3 Styles 1-11 Art Deco California Bungalow Cape Cod Colonial ContemporaryCraftsmanCreoleDutch ColonialFederalFrench ProvincialGeorgian
4 Art DecoLaunched in 1925 at the Paris Exhibition Internationale des Arts DecoratifsEchoed the Machine Age with geometric decorative elements and a vertically oriented designNever widely used in residential buildingsWidespread in public and commercial buildings of the period.
5 Art Deco-Features Two stories Stucco walls, painted white or light pastelsGlass BlocksSteel casement windowsSmall round windowCurved corner wallsConcrete basement walls
6 California Bungalow Most popular between 1900 and 1920 Evolved into the Craftsman movement.These narrow rectangular houses have low-pitchedgable or hipped roofs and small front porches, usually enclosed by screens.Mail-order catalogs, such as Sears and Roebuck, sold floor plans and materials for bungalows throughout the U.S.
7 California Bungalow-Features 1-1.5 stories Long, rectangular volumesRidgepole perpendicular to the streetHipped roofsSmall front porches
8 Cape Cod Some of the first houses built in the United States Original colonial Cape Cod homes were shingle-sided, one-story cottages with no dormersDuring the mid-20th century, the small, uncomplicated Cape Cod shape became popular in suburban developments.
9 Cape Cod-Features 1.5 stories Small, rectangular volumes Gable roofs Several small dormersWide wooden clapboard, often later cover by aluminum sidingBrick coveringGarages are detached or attached to the houses
10 ColonialDuring the late 1800s and throughout the 20th century, builders borrowed Colonial ideas to create refined Colonial Revival homes with elegant central hallways and elaborate cornices.
11 Colonial-FeaturesRectangular, symmetrical home with bedrooms on the second floorDouble-Hung windows usually have many small, equally sized square panes.Unlike the original Colonials, Colonial Revival homes are often sided in white clapboard and trimmed with black or green shutters.
12 ContemporaryArchitects designed Contemporary-style homes (in the Modern family) between 1950 and 1970,Two versions:Flat-roofGabled typesBoth breeds tend to be one-story tall and were designed to incorporate the surrounding landscape into their overall look.
13 Contemporary-Features Odd-sized and often tall windowsLack of ornamentationUnusual mixtures of wall materials--stone, brick, and woodExposed beams
14 CraftsmanPopularized at the turn of the 20th century by architect and furniture designer Gustav Stickley in his magazine, The CraftsmanThe Craftsman-style bungalow reflected, said Stickley, "a house reduced to it's simplest form... its low, broad proportions and absolute lack of ornamentation gives it a character so natural and unaffected that it seems to... blend with any landscape."The style, which was also widely billed as the "California bungalow"
15 Craftsman-Features Overhanging eaves Low-slung gabled roof Wide front porches framed by pedestal-like tapered columnsMaterial often included stone, rough-hewn wood, and stucco.Many homes have wide front porches across part of the front, supported by columns.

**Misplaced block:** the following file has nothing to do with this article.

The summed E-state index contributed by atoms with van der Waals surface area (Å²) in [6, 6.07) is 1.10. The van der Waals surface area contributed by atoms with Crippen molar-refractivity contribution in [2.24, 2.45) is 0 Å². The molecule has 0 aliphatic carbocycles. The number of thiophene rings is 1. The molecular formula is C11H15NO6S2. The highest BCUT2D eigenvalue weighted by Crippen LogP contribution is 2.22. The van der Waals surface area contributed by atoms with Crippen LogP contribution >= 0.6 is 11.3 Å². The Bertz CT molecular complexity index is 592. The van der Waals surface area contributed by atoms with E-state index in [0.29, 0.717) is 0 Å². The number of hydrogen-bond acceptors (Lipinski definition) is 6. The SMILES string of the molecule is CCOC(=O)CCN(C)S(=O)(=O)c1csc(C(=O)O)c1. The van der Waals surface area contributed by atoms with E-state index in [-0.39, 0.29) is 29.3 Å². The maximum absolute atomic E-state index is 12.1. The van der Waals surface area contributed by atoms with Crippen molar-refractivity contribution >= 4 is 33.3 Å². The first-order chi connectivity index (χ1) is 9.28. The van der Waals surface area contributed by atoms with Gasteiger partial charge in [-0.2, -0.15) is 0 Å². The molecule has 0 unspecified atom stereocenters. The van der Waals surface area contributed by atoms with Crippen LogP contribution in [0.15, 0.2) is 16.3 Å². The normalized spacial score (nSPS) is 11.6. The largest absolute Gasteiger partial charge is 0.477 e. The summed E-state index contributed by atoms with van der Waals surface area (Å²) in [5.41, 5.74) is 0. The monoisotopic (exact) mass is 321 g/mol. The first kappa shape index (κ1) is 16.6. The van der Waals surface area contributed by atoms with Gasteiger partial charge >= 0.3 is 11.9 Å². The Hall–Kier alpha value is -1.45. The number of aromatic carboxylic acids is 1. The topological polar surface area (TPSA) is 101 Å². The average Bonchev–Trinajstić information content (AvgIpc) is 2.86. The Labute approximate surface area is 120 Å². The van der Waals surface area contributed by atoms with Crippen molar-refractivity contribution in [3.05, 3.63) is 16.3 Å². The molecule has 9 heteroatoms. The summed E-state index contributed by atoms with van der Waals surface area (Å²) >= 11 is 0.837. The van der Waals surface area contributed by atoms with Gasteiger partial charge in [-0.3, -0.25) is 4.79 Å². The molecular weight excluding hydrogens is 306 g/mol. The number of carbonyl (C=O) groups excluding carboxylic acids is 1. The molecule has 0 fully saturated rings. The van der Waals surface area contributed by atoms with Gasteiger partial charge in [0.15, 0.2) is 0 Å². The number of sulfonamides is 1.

16 CreoleThe Creole Cottage, which is mostly found in the South, originated in New Orleans in the 1700s"Creole French," a variation of the basic Creole design, came into vogue in southern states in the 1940s and 1950s.
17 Creole-FeaturesFront wall that recedes to form a first-story porch and second-story balcony that stretch across the entire front of the structureFull-length windows open into the balconiesLacy ironwork characteristically runs across the second-story levelTwo- and Three-story homes are symmetrical in design with front entrances placed at the center
18 Dutch ColonialAmerican style originated in homes built by German, or "Deutsch" settlers in Pennsylvania as early as the 1600sEarly homes were a single room, and additions were added to each end, creating a distinctive linear floor planEnd walls are generally of stone, and the chimney is usually located on one or both ends
19 Dutch Colonial-Features Gambrel roofsFlaring EavesSingle or shed dormersCentral doorwaysDouble-hung sash windows
20 FederalUsed up and down the East Coast, architecture dates from the late 1700s and coincided with a reawakening of interest in classical Greek and Roman culture.Resembles Georgian, but is more delicate and more formalCalled "Adam" after the English brothers who popularized the style.
21 Federal-Features Swags Garlands Elliptical windows Other decorative ornamentsArched Palladian window on the second story above the front doorThe front door usually has sidelights and a semicircular fanlight
22 French ProvincialThe design had its origins in the style of rural manor homes built by the French nobles during the reign of Louis XIV in the mid-1600s.The French Provincial design was a popular Revival style in the 1920s and again in the 1960s.
23 French Provincial-Features Balance and symmetryFrench windows or shuttersHigh, steep hipped or gable roofsBalanced appearance windowsSecond-story windows break through the corniceExpensive materials used: copper, slate, and/or brick.